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Employees & employers are diagonally opposite on ‘work from home’
HRK News Bureau | New Delhi | Wednesday, 24 May 2017

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According to a survey done by TimesJobs, while 90 percent of the respondent employees were keen to work from home, 75 percent of the respondent employers weren’t comfortable with the idea.

Work from home or telecommuting has opened up a new range of possibilities in the work environment. While debates continue around productivity in telecommuting, the practice is on the rise across the world. However, in India, the employers’ segment seems to be quite averse to it.
 
According to a TimesJobs survey of more than 1,100 employees and nearly 800 employers carried out by TimesJobs, 75 percent of employers were totally against the idea of telecommuting and 60 percent of the organisations did not have a formal work from home policy. In contrast, 90 percent of the employees surveyed were keen to have such a policy at work.

The reservation of employers against telecommuting appears to be based on the belief that productivity is hampered when employees work from home. About 70 percent of the employers participating in the survey cited this as the main reason.
 
The employees, though, had a completely opposite point of view as 44 percent of them opined that they were more productive while telecommuting.

The reservation of employers against telecommuting appears to be based on the belief that productivity is hampered when employees work from home. About 70 percent of the employers participating in the survey cited this as the main reason. On the contrary, 44 percent of employees opined that they were more productive while telecommuting.For employers, the biggest worry was an absence of a tracking mechanism and about 80 percent of the employers surveyed voiced this as a major concern. This clearly depicts the mindset of Indian employers and their lack of trust in the employees.
 
About 30 percent of the employers squarely placed the blame on the top management, claiming resistance from the top as a hindrance in implementing telecommuting in offices. Another 40 percent of the employers stated lack of control as the biggest challenge in the execution of a work from home policy.
   
The good part is that many employers still believe that work from home has certain benefits. Nearly 40 percent said they saw it as an employer-brand enhancer, while 30 percent considered such a policy to be instrumental in curbing attrition. Another 30 percent said they found it beneficial in improving employee productivity, which was further linked to organisational output and profitability.

What the organisations do not figure in is the rising real estate expense and how they can cut cost by reducing both infrastructural and operational costs. “To survive in today’s competitive business world, companies need to transform from a command and control culture to an empower and enhance value system. Organisations that are able to create a culture that nurtures agile, high-performance teams will thrive. Policies such as work from home and flexi-working create a culture of trust and communicate the company’s belief in its high-performance employees, which in turn attracts and retains top talent,” says Ramathreya Krishnamurthi, business head, TimesJobs.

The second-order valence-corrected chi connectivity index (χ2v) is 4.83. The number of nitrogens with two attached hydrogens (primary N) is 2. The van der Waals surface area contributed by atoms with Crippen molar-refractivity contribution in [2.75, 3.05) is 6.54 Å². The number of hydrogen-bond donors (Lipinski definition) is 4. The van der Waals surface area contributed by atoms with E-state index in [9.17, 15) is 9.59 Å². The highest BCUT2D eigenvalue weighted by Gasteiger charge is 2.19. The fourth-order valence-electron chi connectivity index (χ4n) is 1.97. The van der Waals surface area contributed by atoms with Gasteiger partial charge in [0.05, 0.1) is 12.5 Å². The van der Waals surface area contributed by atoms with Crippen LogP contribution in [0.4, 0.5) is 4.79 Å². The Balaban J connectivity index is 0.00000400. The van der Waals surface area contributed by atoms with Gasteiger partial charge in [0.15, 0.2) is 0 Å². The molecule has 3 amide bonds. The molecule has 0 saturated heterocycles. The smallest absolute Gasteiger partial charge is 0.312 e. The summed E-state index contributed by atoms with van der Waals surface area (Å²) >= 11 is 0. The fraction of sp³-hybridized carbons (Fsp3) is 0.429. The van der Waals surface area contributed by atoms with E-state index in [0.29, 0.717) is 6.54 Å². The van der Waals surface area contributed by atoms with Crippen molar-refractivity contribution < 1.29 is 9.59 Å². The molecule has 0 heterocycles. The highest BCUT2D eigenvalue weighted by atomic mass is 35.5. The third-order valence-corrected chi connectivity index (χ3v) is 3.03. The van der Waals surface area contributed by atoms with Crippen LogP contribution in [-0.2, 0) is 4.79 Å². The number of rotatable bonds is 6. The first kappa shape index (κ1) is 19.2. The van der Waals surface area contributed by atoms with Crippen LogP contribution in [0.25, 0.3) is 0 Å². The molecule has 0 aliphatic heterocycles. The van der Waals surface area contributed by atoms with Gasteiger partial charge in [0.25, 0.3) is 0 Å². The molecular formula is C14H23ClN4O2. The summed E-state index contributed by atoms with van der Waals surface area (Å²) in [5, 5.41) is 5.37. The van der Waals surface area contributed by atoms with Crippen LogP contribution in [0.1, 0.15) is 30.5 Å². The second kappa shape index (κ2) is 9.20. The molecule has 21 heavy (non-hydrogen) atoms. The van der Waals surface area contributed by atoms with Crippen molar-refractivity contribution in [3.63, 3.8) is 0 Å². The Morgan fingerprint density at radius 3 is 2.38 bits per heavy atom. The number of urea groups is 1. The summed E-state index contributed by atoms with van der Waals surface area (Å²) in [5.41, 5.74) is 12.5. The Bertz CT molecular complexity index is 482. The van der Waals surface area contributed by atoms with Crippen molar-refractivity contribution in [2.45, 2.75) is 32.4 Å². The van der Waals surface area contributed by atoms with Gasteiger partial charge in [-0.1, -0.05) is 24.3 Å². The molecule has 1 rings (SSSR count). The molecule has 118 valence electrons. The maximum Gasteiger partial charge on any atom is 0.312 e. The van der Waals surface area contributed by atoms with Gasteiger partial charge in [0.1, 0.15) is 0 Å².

Many employers still believe that work from home has certain benefits. Nearly 40 percent said they saw it as an employer-brand enhancer, while 30 percent considered such a policy to be instrumental in curbing attrition. Another 30 percent said they found it beneficial in improving employee productivity, which was further linked to organisational output and profitability.

About a quarter of the employers in the survey said they believed that there are many jobs which are not conducive to work from home arrangements and this is a hindrance in creating such a policy.

Of these employers, 42 percent said that work from home doesn’t work well in IT-related areas of work, while 40 percent revealed it is not practical for logistics, supply chain management and procurement roles; another 40 percent  claimed it is not useful in customer service functions.

The respondents also opined that telecommuting was unsuitable for those working in hospitality and related domains, administrative profiles, engineering profiles, accounting and finance roles, sales, business development roles and for those working in entertainment, media and journalism segments.

While 35 percent of the business outfits surveyed said they were unsure of adopting any such policy in the near future, 40 percent of them said they already had a work from home policy but planned to modify it to suit the changing needs of employees. About 25 percent of the surveyed organisations said they planned to implement the policy in the near future.

© 2016 HR Katha
Last modified on Wednesday, 24 May 2017

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